Online reviews are considered the most useful digital resource by tire shoppers who encountered them, Google said. “Tire marketers can use this trend to their advantage by soliciting feedback from recent buyers, and featuring positive experiences to encourage current shoppers to select that dealer or retailer,” Ms. Russell said.
Of course when a repair is needed, shoppers are three times as likely to decide in less than a day to purchase tires or parts, according to Google.
“While the majority still buys in person, we see online buying as an important trend that innovative marketers can address to grow their business moving forward. For businesses not yet equipped to accept online buyers, there remains ample opportunity to reach shoppers as they research online,” said Ms. Russell.
Purchase locations for online parts buyers shifted from the 2010 to 2011 studies, according to Google. Parts purchases at independent seller sites, such as eBay and Craigslist, grew from 19 percent to 27 percent, while online retailers, such as Sears.com and Walmart.com, declined to 4 percent from 10 percent.
“So you could conjecture that the main area of parts online purchasing growth has been concentrated among independent seller sites like Craigslist and eBay,” said Ms. Russell. “Sixty-nine percent of online parts buyers indicated that price drove them to buy online, so it appears that other parts retailers could more prominently promote their price and value advantages to reclaim some of this growth.”
Not seasonal anymore
Google noted that while tire store shopping peaks in summer and winter, online marketers who are “always on” with a digital presence can reach buyers throughout the year.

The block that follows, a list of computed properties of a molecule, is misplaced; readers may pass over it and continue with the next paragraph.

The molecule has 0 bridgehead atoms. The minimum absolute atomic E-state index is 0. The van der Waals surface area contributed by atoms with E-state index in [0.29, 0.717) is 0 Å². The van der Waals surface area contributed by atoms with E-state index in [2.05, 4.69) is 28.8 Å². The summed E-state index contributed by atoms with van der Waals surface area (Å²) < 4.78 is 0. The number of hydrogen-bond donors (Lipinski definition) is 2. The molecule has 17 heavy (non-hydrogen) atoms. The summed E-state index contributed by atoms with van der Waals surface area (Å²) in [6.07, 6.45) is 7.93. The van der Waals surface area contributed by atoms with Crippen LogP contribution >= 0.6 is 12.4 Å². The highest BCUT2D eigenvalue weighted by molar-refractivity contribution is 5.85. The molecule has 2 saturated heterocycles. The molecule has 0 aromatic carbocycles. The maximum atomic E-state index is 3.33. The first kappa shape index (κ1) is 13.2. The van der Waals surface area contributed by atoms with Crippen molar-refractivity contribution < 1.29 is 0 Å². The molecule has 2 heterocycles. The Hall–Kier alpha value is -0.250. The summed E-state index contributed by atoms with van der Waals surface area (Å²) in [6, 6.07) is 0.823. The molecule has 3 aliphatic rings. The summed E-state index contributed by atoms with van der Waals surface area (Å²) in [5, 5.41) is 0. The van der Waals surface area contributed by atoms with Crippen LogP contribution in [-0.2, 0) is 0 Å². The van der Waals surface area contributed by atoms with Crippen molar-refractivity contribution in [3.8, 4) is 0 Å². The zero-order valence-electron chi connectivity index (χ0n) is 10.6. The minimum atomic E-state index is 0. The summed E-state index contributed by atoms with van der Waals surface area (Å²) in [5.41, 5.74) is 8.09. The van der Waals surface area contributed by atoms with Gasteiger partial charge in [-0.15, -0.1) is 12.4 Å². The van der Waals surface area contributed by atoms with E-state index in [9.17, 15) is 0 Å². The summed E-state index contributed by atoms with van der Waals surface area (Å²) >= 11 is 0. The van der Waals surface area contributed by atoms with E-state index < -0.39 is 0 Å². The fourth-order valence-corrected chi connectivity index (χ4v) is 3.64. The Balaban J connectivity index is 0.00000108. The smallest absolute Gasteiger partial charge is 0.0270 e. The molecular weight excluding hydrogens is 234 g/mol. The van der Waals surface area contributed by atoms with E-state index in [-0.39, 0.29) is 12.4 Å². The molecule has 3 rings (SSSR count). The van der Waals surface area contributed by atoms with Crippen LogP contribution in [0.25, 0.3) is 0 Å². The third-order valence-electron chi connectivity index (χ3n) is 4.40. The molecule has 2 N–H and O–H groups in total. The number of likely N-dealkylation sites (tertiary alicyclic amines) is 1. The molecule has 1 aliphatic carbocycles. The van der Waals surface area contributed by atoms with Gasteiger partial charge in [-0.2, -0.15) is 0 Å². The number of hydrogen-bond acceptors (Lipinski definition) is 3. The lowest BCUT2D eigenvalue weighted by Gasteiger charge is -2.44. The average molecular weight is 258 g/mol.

“It is important (tire dealers) understand that there is no one month that overindexes in tire site traffic by more than 8 percent, so the business is not as seasonal as tire retailers might think,” Ms. Russell said.
About 56 percent of tire purchasers are making a tire purchase the same day they researched it, Ms. Russell noted.
“It is important for (tire companies) to, with regard to their site from a search standpoint, to be always on….
“So when they're looking at how they go to market and how they reach these consumers, it is important that they be always on with regard to search and that they take advantage of the growing market that their site can be found on a mobile device,…and when they are communicating the information about their store, that they're focusing on the information, the inventory that they have and the discounts they have available.”
Because consumers rely so heavily on digital, retailers—even the small shops—need to think of being able to reach consumers when they are in the market on an on-going basis, she said.
“They want to know about your business. They want to know about your brand. So you have to be in front of them because they can now shop anytime, anywhere. They don't just drive by your store. They're with their computers; they're with their phones, looking up information all the time.”
Mobile is another trend that tire dealers really need to be aware of, according to Ms. Russell.
According to the Google survey, about 24 percent of respondents used mobile devices to conduct vehicle maintenance inquiries.
“One in five consumers is using a mobile device to shop parts and tires. In looking at their site, (shop owners) need to make sure that a consumer can access it through their mobile device and that they have mobile campaigns in which to reach out to their consumers, in addition to what they are doing on the desktop,” Ms. Russell advised.
“This year, we anticipate that a third of vehicle maintenance queries will come through mobile devices. About one in five tire shoppers already use their mobile device to research,” Ms. Russell said. “Their top activity on mobile devices is price comparison. Outside of this research, one in three mobile searches has local intent.
“Tire retailers can ensure that they're found and chosen by mobile shoppers by prominently featuring pricing and local information on mobile-optimized sites. Even if you don't have a mobile site, check your business listing in Google Maps to ensure that your address, hours, phone number and reviews are populated.”